Chef Norman Van Aken is originally from the Midwest, but it was in Florida that he discovered his passion for cooking and staked his culinary claim. He is best known as one of the founding fathers of “Floribbean” or New World cuisine, an elevated mixture of local cuisines and ingredients that evolved partly into what is known as fusion cuisine. He is also known for his eponymous restaurant, Norman’s — originally in Coral Gables, Fla., and now at The Ritz-Carlton Orlando, Grande Lakes — which showcases this unique fare.
Van Aken continues to blaze new culinary trails. Up next is 1921 by Norman Van Aken, a restaurant focused on modern Florida cooking to be opened in June in Mount Dora, Fla. In Miami this fall Van Aken is slated to open a hands-on culinary classroom for amateurs called In the Kitchen with Norman Van Aken at the Wynwood Arcade, and an adjacent restaurant.
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How has food and dining evolved over the years?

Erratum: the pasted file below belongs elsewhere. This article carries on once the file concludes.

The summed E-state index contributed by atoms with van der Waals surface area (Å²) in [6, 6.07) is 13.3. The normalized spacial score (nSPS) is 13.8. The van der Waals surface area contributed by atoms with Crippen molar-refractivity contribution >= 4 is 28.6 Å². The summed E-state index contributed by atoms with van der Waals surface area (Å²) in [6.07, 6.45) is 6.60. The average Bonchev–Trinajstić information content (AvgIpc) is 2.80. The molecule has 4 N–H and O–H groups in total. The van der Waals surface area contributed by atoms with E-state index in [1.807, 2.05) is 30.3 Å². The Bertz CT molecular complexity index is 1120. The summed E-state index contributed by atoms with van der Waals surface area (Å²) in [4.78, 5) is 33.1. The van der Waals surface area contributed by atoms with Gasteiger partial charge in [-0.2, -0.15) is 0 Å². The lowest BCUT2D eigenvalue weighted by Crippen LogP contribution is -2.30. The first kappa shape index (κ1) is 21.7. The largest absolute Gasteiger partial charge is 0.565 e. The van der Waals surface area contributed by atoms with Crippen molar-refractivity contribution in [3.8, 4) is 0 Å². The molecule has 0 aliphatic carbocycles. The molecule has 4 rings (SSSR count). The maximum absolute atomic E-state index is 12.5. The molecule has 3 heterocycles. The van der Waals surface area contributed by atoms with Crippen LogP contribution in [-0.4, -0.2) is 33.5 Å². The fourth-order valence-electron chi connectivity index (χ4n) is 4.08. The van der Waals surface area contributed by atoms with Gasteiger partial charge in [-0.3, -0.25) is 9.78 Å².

The world that existed when I began entering a kitchen at 13 in a Holiday Inn in the Northern suburbs of Chicago … nobody would have thought food would have reached the notoriety [it has today]. I came along in the old bad days when cooks were beaten down old men … didn’t feel that mission and life. There were extraordinary leading lights … [Jacques] Pépin, [Paul] Prudhomme … [Now] it’s over glamorized in some ways. I got to see both sides of it. I got to be Off Off Off Broadway in Key West and learning my trade without the expectation of being in a magazine [or on TV]. It gave me a chance to be more loose, spend more time figuring out what was valuable to me.
What can diners expect from 1921?
With Norman’s in Orlando it’s Norman’s Greatest Hits.  will be a departure for me. A little less urban, Latin, Caribbean. This is the totality of the state. The palate is more Southern. There’s not going to be Seminole stew: [I’m] not interested in being a food historian. I’m interested in making the best food I can.
How has fusion cuisine been interpreted or misinterpreted over the years?
Like any powerful term, there is plenty of misinterpretation as well as correct interpretation. If it’s really done correctly, it’s very reverential. If done incorrectly, it can be shorthand for disaster. I’m not saying I created the way to cook this way. I came up with the word.
What inspired you to open a cooking school?
People haven’t continued to learn to cook. We’ve lost the family unit where grandma taught or mom taught. What more important thing can we do for each other then to take care of each other through food?
Update: April 22, 2016 This story has been updated to reflect the new location for Norman Van Aken's cooking school.